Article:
Myanmar has been gripped by abhorrent ethnic violence in recent weeks – violence which has begun to cast doubt on the democratic future of the country. The sectarian and religious bloodletting between the Buddhist Rakhine people and the Muslim minority known as the Rohingya, has led to an international outcry and a swift military response from the government. This sort of violence, something which is not entirely new in the region, threatens to tarnish the reforms made by the nation in the last twelve months.
However, with the eyes of the world focused on the Southeast Asian country, a much more significant and covert war is taking shape: a proxy war in which the United States and its allies use a variety of violent and non-violent means in their quest to block Chinese economic investment and development in Myanmar. It is against this backdrop that the recent changes, ranging from the ascension of Aung San Suu Kyi to the current ethnic strife in Sittwe, must be understood.
Violent Conflict and Chinese Interests
The armed conflicts in Myanmar correspond directly to large-scale Chinese development projects throughout the country. Essentially, long-standing ethnic and sectarian conflicts are being fomented by international forces which seek to destabilize the country, thereby loosening the grip of Chinese economic investment on the country. This is not to say that the conflicts are entirely fabricated but, as in Syria, Libya, and countless other examples around the world, the issue is spun by corporate-controlled media to obscure the reality that the issue is being manipulated from behind the scenes by the forces of Western imperialism.
The violence that has erupted among the Rakhine and Rohingya groups has shocked the World. However, seen from a more objective perspective, the recent violence serves a vital geopolitical function for the United States. The center of the recent violence has been the city of Sittwe, capital of the Rakhine State on the northwestern coast of the country. This city is at the center of one of China’s most crucial international investments, the Sittwe port and pipeline project. This project, a twin oil and gas pipeline which would traverse Myanmar to link China’s southwestern Yunnan province with the Indian Ocean would, consequently, provide the Chinese land-based access to energy imports from Africa and the Middle East. Because of US naval dominance, not being completely reliant on commercial shipping is an integral aspect of the overall Chinese strategy.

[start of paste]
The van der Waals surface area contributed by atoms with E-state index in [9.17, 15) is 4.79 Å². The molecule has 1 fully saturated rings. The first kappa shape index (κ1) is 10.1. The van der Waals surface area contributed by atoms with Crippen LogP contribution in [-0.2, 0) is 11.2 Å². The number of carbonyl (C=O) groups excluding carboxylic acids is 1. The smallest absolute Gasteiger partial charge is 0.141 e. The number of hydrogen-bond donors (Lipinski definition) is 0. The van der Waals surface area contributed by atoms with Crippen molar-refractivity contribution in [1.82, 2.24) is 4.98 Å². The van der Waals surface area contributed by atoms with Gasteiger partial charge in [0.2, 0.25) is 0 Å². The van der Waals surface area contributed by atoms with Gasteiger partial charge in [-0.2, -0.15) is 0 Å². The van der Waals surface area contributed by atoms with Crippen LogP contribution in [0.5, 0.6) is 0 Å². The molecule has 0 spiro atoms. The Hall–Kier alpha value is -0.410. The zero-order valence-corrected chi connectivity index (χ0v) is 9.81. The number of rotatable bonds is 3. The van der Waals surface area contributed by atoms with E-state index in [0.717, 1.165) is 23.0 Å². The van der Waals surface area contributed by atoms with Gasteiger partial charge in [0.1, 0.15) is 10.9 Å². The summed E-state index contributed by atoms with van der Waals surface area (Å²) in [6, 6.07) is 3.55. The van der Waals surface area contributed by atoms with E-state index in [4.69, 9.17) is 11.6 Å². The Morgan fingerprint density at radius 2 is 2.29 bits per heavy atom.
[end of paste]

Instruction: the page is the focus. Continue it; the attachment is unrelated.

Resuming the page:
The pipeline itself is not the only issue for the Chinese. Sittwe is the site of the major Chinese-funded port which, aside from being the starting point of the pipeline, is a vital access point to Southeast Asia and the Indian subcontinent. Imports such as minerals and other raw materials from Africa as well as oil from the Middle East would be shipped through this port (along with the Pakistani port of Gwadar) for sale on the Chinese market. It is for this reason that Sittwe is of crucial significance to Chinese economic development. Naturally, as Sittwe and the rest of the Rakhine state descends into chaos and the international community clamors for some form of intervention, the port, pipeline and other projects cannot continue as planned.
Sittwe and the Rakhine region are not the only flashpoint in this proxy war against Chinese economic development. The Kachin province in northern Myanmar has seen its own share of violent conflict. The Kachin rebels, fighting the central government, have only recently stepped up their guerilla war against the government. This increased violence is understood to be a serious threat to the stability of the region and, consequently, the viability and security of the Chinese pipeline which must travel through Kachin before terminating in Southwest China. In fact, the Chinese are reportedly paying Burmese soldiers in the North to provide additional security for the project in light of the recent violence. This fact indicates not only the strategic necessity of the project for the Chinese but also their understanding that the violence in the region is aimed as much at them as it is at the government of Myanmar.
Aside from the pipeline, the Chinese are heavily invested in a number of hydroelectric dam projects, none bigger or more economically significant than the Myitsone Dam Project, a large scale investment estimated at upwards of $4 billion. The dam, which would provide power primarily for Southwest China but also for Myanmar to a lesser extent, is part of a development plan by the Chinese to address the vital issue of energy generation, particularly for interior China. However, due to the violence in the region as well as environmental concerns raised by local residents (as well as the possibility of Western arm-twisting), the project was recently put on hold. Naturally, this is a source of tremendous irritation for Beijing, which sees this as yet another example of Western meddling in the affairs of Chinese economic development.